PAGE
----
Poorer children likely to be obese
Children from deprived areas in England are significantly more likely to be obese, according to new figures.
The latest statistics for children aged 10 to 11 show that 24.7% from low-income areas are obese, compared to 13.1% in the least deprived locations.
There is a doubling of the overall obesity rate from youngsters aged four to five (9.5%) to the end of primary school (19.1%).
The data were collected during the 2013/14 school year and have been released by the Health and Social Care Information Centre (HSCIC).
Eustace de Sousa, national lead for children, young people and families at Public Health England (PHE), described the figures - which are for children in state schools - as "deeply concerning".
He said: " We know that over a third of children leaving primary school are overweight or obese, which makes them much more likely to be overweight or obese as adults and considerably increases their risk of developing Type 2 diabetes and other serious health problems.
"Tackling obesity, and in particular childhood obesity, has always been a national priority for PHE."
In reception class, more than one in five (22.5%) children were classified as overweight or obese, 0.3% higher than in 2012-13.
In year 6, over a third (33.5%) were overweight or obese - a rise of 0.2% from last year.
Mr de Sousa said: " Parents and carers can help their children maintain a healthy weight by following a balanced diet, keeping an eye on portion sizes and limiting sugary drinks and sugary or fatty snacks.
"Change4life offer simple, affordable recipes including family meals for £5 and ideas on small swaps families can make to their diets, like swapping sugary drinks for diet or sugar free versions, water or lower fat milk, to remove excess calories.
"Children also need a minimum of 60 minutes of exercise each day, which can be achieved in one session or through shorter bursts of 10-minute activity."
The local authority with the highest obesity rate for reception aged children was Hackney (14.4%), while Windsor and Maidenhead was the lowest (5.5%).
In year 6, the range was from 26.7% in Southwark to 11.1% in Richmond upon Thames.
The prevelance of obesity was found to be higher for boys in both year groups. In reception, 9.9% of boys and 9% of girls were classified as obese, while in year 6 the rate was 20.8% for boys and 17.3% for girls.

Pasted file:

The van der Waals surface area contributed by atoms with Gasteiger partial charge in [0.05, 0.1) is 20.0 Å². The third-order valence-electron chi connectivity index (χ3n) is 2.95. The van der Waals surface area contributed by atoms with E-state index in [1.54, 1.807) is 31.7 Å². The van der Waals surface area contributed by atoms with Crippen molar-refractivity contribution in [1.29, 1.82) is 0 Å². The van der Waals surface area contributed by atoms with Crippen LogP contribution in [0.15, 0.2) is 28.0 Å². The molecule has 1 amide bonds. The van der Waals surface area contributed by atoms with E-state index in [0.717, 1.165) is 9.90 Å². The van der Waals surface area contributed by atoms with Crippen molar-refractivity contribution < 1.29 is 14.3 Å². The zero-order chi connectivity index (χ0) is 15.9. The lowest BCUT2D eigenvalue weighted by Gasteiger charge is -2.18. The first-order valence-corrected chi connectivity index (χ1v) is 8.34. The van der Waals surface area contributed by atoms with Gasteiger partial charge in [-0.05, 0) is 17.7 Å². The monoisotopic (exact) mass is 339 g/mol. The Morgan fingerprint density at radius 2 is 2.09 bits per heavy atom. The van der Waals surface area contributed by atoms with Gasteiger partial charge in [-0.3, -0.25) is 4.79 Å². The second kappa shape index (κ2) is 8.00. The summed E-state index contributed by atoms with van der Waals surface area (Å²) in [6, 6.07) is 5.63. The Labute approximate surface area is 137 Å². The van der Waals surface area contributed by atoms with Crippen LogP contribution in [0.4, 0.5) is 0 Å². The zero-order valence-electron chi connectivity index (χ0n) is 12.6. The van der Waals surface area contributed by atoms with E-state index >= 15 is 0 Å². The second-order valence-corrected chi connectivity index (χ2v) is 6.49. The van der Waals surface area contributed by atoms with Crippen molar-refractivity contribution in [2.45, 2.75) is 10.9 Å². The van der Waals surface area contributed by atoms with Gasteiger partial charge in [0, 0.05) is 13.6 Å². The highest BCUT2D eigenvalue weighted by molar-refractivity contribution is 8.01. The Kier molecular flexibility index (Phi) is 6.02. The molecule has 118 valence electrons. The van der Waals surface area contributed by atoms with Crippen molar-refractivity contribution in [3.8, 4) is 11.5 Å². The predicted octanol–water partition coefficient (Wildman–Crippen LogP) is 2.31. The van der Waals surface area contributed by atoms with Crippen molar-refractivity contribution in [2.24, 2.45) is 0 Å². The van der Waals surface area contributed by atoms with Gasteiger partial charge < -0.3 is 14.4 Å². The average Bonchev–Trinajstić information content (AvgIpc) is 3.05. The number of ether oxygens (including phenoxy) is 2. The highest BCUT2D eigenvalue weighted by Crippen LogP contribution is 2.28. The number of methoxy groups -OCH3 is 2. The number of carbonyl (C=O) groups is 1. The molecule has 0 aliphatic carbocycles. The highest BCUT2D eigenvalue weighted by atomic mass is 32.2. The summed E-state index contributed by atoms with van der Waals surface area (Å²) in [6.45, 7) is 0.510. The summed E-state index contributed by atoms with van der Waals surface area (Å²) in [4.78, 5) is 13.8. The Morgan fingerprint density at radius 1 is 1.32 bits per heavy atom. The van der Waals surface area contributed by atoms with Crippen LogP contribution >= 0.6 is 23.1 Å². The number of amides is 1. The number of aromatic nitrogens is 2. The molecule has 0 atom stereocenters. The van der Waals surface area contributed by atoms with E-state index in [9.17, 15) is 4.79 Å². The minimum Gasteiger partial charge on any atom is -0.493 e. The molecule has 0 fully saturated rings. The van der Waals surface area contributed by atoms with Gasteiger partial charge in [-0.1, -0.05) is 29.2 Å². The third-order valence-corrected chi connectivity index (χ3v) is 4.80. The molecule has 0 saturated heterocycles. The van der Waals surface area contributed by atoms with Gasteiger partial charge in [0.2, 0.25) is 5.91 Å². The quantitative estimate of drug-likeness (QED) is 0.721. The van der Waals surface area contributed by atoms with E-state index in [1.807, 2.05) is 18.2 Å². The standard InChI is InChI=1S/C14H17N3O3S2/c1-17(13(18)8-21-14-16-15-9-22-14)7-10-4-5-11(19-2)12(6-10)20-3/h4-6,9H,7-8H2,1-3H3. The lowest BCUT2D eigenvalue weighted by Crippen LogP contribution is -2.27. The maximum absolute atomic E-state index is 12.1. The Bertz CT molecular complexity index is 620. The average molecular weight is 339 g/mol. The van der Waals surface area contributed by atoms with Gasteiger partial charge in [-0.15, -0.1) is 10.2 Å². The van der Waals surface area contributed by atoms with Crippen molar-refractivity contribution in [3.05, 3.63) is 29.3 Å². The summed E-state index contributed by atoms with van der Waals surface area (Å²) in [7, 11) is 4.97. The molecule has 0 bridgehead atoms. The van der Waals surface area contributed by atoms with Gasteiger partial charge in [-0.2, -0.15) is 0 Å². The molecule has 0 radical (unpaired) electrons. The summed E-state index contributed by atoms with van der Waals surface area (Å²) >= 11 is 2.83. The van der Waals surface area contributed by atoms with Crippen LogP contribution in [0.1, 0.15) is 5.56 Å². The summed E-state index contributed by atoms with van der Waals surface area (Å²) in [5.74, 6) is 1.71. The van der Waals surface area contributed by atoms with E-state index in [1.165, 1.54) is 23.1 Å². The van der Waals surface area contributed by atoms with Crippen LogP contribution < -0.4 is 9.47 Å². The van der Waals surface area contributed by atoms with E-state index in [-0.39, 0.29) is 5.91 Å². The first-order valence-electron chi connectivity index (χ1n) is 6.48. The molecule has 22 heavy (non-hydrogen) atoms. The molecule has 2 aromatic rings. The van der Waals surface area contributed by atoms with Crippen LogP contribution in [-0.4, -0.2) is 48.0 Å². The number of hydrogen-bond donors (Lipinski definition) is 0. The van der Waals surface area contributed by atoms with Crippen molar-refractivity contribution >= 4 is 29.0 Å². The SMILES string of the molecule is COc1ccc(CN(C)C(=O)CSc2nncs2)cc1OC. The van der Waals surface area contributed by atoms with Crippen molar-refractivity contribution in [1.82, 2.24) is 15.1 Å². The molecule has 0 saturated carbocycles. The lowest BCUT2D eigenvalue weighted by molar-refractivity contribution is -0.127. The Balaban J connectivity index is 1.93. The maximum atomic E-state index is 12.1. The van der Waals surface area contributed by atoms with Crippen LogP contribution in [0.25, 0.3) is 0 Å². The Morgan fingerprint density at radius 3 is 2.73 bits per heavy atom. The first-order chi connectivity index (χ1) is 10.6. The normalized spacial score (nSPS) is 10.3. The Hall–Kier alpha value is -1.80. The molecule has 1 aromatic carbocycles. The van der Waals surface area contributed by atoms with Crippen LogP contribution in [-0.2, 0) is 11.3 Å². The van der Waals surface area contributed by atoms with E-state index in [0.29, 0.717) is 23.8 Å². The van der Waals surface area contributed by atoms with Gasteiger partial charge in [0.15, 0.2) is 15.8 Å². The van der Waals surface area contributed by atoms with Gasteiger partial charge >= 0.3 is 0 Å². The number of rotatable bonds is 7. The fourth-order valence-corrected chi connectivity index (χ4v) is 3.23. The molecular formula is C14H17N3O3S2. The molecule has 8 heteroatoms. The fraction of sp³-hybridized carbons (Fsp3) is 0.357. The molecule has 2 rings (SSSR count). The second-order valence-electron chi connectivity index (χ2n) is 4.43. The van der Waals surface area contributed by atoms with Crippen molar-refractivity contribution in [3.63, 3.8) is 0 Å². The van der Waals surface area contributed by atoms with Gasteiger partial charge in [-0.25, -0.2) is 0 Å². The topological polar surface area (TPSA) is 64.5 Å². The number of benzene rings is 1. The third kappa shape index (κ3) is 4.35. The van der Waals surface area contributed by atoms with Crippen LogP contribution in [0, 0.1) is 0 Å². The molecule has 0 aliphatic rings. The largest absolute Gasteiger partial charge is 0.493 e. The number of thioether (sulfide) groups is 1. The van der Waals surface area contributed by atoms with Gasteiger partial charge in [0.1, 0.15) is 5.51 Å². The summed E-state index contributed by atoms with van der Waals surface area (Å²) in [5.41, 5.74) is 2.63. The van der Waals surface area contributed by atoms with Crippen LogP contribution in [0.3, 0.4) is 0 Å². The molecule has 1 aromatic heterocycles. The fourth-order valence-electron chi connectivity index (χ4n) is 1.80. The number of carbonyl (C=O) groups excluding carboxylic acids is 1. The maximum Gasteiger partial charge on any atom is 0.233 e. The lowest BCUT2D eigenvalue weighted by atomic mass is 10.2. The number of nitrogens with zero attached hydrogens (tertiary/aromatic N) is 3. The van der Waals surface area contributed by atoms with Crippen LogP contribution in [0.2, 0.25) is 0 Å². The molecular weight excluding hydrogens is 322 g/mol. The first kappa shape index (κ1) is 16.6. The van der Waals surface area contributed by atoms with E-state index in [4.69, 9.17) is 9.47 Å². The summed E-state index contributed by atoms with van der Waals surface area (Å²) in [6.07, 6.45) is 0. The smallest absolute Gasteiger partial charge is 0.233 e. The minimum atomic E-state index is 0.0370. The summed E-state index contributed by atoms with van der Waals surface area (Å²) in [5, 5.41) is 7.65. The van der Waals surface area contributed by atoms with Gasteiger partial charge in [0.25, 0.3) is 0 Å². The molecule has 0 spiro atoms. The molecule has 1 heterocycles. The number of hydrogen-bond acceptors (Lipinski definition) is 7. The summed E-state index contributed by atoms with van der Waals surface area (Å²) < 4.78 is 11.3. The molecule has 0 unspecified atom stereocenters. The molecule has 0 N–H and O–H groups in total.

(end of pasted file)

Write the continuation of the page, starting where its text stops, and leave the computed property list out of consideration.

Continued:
Meanwhile t he overall prevalence of underweight children was lower in reception (0.9%) than in year 6 (1.4%).
Dr Colin Michie, chairman of the nutrition committee at the Royal College of Paediatrics and Child Health, said: " The headline that poor children are more likely to be obese is nothing new. But what is startling is the gulf between health outcomes for rich and poor, the fact that childhood obesity is continuing to rise and children are getting fatter younger.
"We have to get away from the idea that, just because a child grows up in a low-income area or in a low-income family, it's somehow accepted that they will be overweight or obese.
"Interventions for tackling the UK's obesity crisis must concentrate on where it is most needed. It is ridiculous that most junk food is cheaper than healthier alternatives, so a potential tax on foods high in salt, sugar and far should be explored.
"We need to make sure all schools teach cooking and nutrition, so that children are brought up knowing the importance of eating the right food and having the skills to cook it. And local authorities must consider the impact on health and well-being when they are planning new development so that children have safe places to play and exercise.
"Despite being one of the richest countries in Europe, we are one of the most unequal. Unless we bridge the gap between rich and poor, we will continue to fail not only the current, but also future generations of children."